Beales up for sale amid wider business review

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Beales up for sale amid wider business review
Beales was founded in 1881 by John Elmes Beale, and now employs around 1300 staff and another 300 in concessions across its 22 stores.
// Beales putting itself on sale as it looks at refinancing options amid tough retail conditions
// It has launched a formal sale process as part of a business review, and a sale is one option under consideration
// The department store is looking for investment to “deliver a sustainable business model for the future”

Beales has confirmed it is putting itself up for sale as it looks at refinancing options amid tough retail conditions taking their toll on the 138-year-old department store chain.

The Bournemouth-based retailer – one of Britain’s oldest department store businesses – said it had launched a formal sale process as part of a strategic and financial review being led by KPMG, though a sale remains one option under consideration.

Beales said it “continues to acclimatise to the ever-changing landscape and challenges of the retail market”.


READ MORE: Beales posts “credible” 3% Christmas sales uptick


The retailer is looking for investment to “deliver a sustainable business model for the future” including cost-saving measures and a refocus on homewares, small domestic appliances, fashion accessories and shoes.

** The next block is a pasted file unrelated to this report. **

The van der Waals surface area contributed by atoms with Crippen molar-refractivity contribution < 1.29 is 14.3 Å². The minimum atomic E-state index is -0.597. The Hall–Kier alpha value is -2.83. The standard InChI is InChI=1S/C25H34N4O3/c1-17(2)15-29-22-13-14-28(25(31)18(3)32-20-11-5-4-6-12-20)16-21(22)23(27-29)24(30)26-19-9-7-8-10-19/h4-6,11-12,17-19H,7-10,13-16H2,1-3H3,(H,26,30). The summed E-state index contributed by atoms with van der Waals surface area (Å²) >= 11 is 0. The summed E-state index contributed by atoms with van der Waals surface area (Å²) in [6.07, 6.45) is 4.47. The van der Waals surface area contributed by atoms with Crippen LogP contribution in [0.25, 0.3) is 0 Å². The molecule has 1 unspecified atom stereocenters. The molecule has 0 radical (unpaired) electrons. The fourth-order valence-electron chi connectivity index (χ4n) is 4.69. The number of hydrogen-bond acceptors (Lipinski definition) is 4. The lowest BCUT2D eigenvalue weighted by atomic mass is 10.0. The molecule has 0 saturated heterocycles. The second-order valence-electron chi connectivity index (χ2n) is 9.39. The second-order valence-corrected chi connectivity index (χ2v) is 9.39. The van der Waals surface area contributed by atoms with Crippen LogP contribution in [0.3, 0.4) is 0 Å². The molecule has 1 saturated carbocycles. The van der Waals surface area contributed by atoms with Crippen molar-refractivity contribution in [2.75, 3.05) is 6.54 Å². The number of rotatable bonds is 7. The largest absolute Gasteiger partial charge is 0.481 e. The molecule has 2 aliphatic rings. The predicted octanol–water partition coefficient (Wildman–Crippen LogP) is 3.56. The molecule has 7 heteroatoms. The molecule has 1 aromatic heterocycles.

Beales, which was founded in 1881 by John Elmes Beale, employs around 1300 staff and another 300 in concessions across its 22 stores.

It was sold in a management buy-out to group chief executive Anthony Brown in October last year.

While it is reportedly looking at a small number of store closures and moves to slash rents, the department store said it also wants to look at buying sites to expand a format that has seen early successes in its new Fareham branch.

Beales launched a strategy overhaul in early 2019 to revamp its ranges, which it said was showing “significant sales improvements”.

However, the retail sector – and department stores in particular – is being hit hard by tough trading conditions.

Debenhams saw its lenders seize control of the company in April following its collapse into administration.

Meanwhile, House of Fraser has been plagued with trouble for the past year or so, well before Mike Ashley took control of the business in summer last year.

with PA Wires

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